"It's just wonderful having your best mate two minutes away, and it’s a really really good community atmosphere here in College."
What did you do after the exams were over?
I was on the May Ball committee for Christ's both years that it was on while I was here. I was on the art and design subcommittee in my first year, and I was head of Art and Design this year which I love love loved. I really enjoyed being able to boss people around and having that much responsibility on me! It also means that I got free tickets to this ball and the next one. I'm not going to lie, it was a bit stressful this year and I didn’t really get to enjoy it to the full, so I’m looking forward to using those tickets next time. But for this year, we also did a committee ticket swap and went to Emmanuel June event for free, which was good. Yeah, May Balls are great fun, and being on the committee is also great, even though it’s a lot of work.
Looking back over your time at Cambridge, what do you feel like you have gained from being here?
So much! Really a lot. It's really changed me as a person, I wish I could go back and do it all over again. It's been hands down the best time of my life, and I don’t think I'm overstating it in saying that, because it's just been this short and intense period of lots and lots of happy memories, with loads of people I loved nearby. I’ve gained a huge amount in terms of growing up and meeting new people, aside from what I’ve gained academically. My best memories are probably of hanging out with my friends, May Week after exams when you have no essays to write, sitting in the park, swimming, going punting… bops (what cheezy discos get called here..)! Any negative memories of Cambridge are definitely far overshadowed by all of the positive ones.
Is there anything you would change about how you tackled life here?
I said already that I was pleased to have put work on hold to some extent until second and third year, but I think I would have turned down on the extra-curriculars at the start of second year and tried to focus on my work a bit because it was a step up and I wasn’t really ready for it. That being said, I imagine if I had done that I'd be sat here now being like ‘I wish I had done more extra curriculars’ - you can always find something to regret!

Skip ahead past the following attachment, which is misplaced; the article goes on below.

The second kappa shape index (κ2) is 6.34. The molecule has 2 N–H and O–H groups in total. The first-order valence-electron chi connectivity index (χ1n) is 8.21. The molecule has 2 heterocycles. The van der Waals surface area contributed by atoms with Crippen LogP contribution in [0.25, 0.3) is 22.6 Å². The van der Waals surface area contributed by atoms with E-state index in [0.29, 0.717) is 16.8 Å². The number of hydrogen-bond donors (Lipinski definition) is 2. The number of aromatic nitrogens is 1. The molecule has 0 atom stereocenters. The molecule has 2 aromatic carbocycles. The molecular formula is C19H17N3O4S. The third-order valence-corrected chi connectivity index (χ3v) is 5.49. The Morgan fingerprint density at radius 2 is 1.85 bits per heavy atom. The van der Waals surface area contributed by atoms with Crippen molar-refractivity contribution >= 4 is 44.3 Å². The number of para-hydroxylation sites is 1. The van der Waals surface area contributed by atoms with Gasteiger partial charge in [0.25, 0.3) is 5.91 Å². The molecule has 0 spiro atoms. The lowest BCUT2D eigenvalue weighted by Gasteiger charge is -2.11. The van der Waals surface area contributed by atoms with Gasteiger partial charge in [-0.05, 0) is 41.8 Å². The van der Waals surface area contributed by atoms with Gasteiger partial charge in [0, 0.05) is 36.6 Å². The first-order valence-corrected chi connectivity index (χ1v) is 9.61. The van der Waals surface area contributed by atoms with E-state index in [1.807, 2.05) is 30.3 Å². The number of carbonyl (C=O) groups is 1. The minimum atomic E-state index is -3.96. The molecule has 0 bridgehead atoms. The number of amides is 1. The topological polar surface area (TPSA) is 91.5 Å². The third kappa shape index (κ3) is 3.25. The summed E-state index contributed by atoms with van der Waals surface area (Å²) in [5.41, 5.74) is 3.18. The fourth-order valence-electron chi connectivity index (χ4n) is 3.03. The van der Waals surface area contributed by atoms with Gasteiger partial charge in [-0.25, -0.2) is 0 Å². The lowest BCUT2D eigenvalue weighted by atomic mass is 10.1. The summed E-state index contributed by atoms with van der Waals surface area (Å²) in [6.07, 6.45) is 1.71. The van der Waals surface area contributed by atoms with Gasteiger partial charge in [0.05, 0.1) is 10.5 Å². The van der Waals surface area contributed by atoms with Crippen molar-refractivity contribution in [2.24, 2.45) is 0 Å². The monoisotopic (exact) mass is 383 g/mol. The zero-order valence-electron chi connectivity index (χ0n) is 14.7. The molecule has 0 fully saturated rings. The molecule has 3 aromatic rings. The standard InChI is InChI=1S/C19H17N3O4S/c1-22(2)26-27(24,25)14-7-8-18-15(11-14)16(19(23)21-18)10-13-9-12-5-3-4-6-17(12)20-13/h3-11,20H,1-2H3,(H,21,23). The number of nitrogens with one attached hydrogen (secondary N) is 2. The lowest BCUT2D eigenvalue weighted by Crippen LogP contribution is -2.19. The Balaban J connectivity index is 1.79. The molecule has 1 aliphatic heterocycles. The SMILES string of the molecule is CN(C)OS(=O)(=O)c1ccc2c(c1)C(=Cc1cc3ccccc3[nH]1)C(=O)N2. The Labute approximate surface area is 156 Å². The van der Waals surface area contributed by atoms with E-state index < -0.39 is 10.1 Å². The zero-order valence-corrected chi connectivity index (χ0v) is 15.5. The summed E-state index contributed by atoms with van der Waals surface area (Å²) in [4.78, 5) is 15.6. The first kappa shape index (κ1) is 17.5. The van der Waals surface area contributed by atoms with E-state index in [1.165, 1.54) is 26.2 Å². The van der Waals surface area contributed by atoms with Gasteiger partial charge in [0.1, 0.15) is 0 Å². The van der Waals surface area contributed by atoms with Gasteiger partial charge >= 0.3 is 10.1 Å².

Do you have any plans for what you’ll do post-graduation?
Get a job! I think it's worth mentioning that people seem to think that History of Art is limiting, and it’s not! It's fine to go into anything you want from here. I’ve been to careers fairs where I’ve asked whether they'd still be interested in me with a degree in History of Art, and can confirm big companies say they like us as much as someone who's done History or English or whatever. So don’t stress about careers going into this subject. There's loads of support here as well; the Careers department is really really good, they give mock interviews, CV help, hold careers fairs, and send you plenty of emails with opportunities pretty much daily if you want them! Also, the fact that you have both a Director of Studies and a Tutor means that you have two people you can talk to about your personal feelings of where you’ll go, and so you get guidance in that aspect.
Other people from my course are planning on doing a masters here, or at the Courtauld in London, and are planning on working in the art world as curators or at the auction houses or in private galleries. A few are going into jobs like consultancy, I think one wants to be a teacher. The other girl in my year at Christ's is planning on doing a masters in Business in London. I came here not knowing what I wanted to do, and I’ve left not knowing what I want to do either, but that's okay! I wouldn’t want to change my experience here at all.
"Big companies say they like us as much as someone who's done History or English or whatever. So don’t stress about careers going into this subject."